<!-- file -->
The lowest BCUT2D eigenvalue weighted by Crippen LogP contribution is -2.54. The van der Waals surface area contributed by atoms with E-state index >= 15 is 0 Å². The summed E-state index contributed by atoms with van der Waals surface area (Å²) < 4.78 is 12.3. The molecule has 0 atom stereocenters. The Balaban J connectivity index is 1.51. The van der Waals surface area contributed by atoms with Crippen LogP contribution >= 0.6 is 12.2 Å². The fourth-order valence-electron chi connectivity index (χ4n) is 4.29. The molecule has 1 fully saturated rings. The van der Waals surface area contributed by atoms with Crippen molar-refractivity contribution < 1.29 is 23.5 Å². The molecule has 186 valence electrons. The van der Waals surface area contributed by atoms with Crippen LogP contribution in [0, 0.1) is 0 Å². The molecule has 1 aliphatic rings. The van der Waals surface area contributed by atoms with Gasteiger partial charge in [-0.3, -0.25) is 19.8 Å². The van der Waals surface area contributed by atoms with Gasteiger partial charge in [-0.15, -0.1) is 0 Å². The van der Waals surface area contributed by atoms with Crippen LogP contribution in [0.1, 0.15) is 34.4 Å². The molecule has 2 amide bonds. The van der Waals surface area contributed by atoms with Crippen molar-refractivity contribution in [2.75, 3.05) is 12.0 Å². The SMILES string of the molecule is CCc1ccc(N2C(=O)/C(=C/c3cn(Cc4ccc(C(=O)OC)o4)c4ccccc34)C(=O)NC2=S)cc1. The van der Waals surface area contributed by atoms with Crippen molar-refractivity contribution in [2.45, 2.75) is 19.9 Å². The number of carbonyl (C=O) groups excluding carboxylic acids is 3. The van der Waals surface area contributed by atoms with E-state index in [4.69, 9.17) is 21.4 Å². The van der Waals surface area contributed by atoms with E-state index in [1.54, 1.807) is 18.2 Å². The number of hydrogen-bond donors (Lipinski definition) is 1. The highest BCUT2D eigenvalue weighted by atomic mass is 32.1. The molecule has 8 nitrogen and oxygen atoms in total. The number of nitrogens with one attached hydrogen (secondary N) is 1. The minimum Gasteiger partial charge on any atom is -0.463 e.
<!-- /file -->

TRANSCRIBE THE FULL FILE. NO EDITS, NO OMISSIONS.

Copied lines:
The lowest BCUT2D eigenvalue weighted by Crippen LogP contribution is -2.54. The van der Waals surface area contributed by atoms with E-state index >= 15 is 0 Å². The summed E-state index contributed by atoms with van der Waals surface area (Å²) < 4.78 is 12.3. The molecule has 0 atom stereocenters. The Balaban J connectivity index is 1.51. The van der Waals surface area contributed by atoms with Crippen LogP contribution >= 0.6 is 12.2 Å². The fourth-order valence-electron chi connectivity index (χ4n) is 4.29. The molecule has 1 fully saturated rings. The van der Waals surface area contributed by atoms with Crippen molar-refractivity contribution < 1.29 is 23.5 Å². The molecule has 186 valence electrons. The van der Waals surface area contributed by atoms with Crippen LogP contribution in [0, 0.1) is 0 Å². The molecule has 1 aliphatic rings. The van der Waals surface area contributed by atoms with Gasteiger partial charge in [-0.3, -0.25) is 19.8 Å². The van der Waals surface area contributed by atoms with Gasteiger partial charge in [-0.15, -0.1) is 0 Å². The van der Waals surface area contributed by atoms with Crippen LogP contribution in [0.1, 0.15) is 34.4 Å². The molecule has 2 amide bonds. The van der Waals surface area contributed by atoms with Crippen molar-refractivity contribution in [2.75, 3.05) is 12.0 Å². The SMILES string of the molecule is CCc1ccc(N2C(=O)/C(=C/c3cn(Cc4ccc(C(=O)OC)o4)c4ccccc34)C(=O)NC2=S)cc1. The van der Waals surface area contributed by atoms with Crippen molar-refractivity contribution in [2.45, 2.75) is 19.9 Å². The number of carbonyl (C=O) groups excluding carboxylic acids is 3. The van der Waals surface area contributed by atoms with E-state index in [4.69, 9.17) is 21.4 Å². The van der Waals surface area contributed by atoms with E-state index in [1.54, 1.807) is 18.2 Å². The number of hydrogen-bond donors (Lipinski definition) is 1. The highest BCUT2D eigenvalue weighted by atomic mass is 32.1. The molecule has 8 nitrogen and oxygen atoms in total. The number of nitrogens with one attached hydrogen (secondary N) is 1. The minimum Gasteiger partial charge on any atom is -0.463 e.